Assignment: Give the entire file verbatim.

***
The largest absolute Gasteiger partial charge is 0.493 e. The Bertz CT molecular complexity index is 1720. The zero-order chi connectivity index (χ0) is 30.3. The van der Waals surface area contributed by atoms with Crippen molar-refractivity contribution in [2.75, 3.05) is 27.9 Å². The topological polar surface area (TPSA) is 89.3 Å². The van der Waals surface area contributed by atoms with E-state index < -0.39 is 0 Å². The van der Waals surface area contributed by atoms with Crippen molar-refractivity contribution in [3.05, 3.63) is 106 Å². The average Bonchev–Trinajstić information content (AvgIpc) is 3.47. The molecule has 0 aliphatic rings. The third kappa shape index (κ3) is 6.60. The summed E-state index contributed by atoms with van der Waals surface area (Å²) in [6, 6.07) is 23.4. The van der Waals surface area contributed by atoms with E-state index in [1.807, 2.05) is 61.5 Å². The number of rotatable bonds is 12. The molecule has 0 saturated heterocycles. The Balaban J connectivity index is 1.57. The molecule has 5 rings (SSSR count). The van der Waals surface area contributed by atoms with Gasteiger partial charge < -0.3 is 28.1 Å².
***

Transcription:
The largest absolute Gasteiger partial charge is 0.493 e. The Bertz CT molecular complexity index is 1720. The zero-order chi connectivity index (χ0) is 30.3. The van der Waals surface area contributed by atoms with Crippen molar-refractivity contribution in [2.75, 3.05) is 27.9 Å². The topological polar surface area (TPSA) is 89.3 Å². The van der Waals surface area contributed by atoms with E-state index < -0.39 is 0 Å². The van der Waals surface area contributed by atoms with Crippen molar-refractivity contribution in [3.05, 3.63) is 106 Å². The average Bonchev–Trinajstić information content (AvgIpc) is 3.47. The molecule has 0 aliphatic rings. The third kappa shape index (κ3) is 6.60. The summed E-state index contributed by atoms with van der Waals surface area (Å²) in [6, 6.07) is 23.4. The van der Waals surface area contributed by atoms with E-state index in [1.807, 2.05) is 61.5 Å². The number of rotatable bonds is 12. The molecule has 0 saturated heterocycles. The Balaban J connectivity index is 1.57. The molecule has 5 rings (SSSR count). The van der Waals surface area contributed by atoms with Gasteiger partial charge < -0.3 is 28.1 Å².